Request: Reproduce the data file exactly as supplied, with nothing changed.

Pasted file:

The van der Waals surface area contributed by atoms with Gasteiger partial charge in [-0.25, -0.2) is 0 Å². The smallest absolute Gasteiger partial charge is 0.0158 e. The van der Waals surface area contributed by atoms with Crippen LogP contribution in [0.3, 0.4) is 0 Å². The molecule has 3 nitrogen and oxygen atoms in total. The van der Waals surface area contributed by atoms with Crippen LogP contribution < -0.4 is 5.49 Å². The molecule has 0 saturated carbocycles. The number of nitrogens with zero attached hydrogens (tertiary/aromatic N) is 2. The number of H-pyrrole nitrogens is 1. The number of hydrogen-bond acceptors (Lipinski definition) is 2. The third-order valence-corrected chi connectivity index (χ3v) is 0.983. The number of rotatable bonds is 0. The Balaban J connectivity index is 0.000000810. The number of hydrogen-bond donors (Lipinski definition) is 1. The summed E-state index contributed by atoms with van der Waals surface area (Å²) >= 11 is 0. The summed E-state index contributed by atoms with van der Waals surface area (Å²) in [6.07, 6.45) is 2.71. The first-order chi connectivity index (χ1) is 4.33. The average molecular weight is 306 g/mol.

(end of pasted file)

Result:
The van der Waals surface area contributed by atoms with Gasteiger partial charge in [-0.25, -0.2) is 0 Å². The smallest absolute Gasteiger partial charge is 0.0158 e. The van der Waals surface area contributed by atoms with Crippen LogP contribution in [0.3, 0.4) is 0 Å². The molecule has 3 nitrogen and oxygen atoms in total. The van der Waals surface area contributed by atoms with Crippen LogP contribution < -0.4 is 5.49 Å². The molecule has 0 saturated carbocycles. The number of nitrogens with zero attached hydrogens (tertiary/aromatic N) is 2. The number of H-pyrrole nitrogens is 1. The number of hydrogen-bond acceptors (Lipinski definition) is 2. The third-order valence-corrected chi connectivity index (χ3v) is 0.983. The number of rotatable bonds is 0. The Balaban J connectivity index is 0.000000810. The number of hydrogen-bond donors (Lipinski definition) is 1. The summed E-state index contributed by atoms with van der Waals surface area (Å²) >= 11 is 0. The summed E-state index contributed by atoms with van der Waals surface area (Å²) in [6.07, 6.45) is 2.71. The first-order chi connectivity index (χ1) is 4.33. The average molecular weight is 306 g/mol.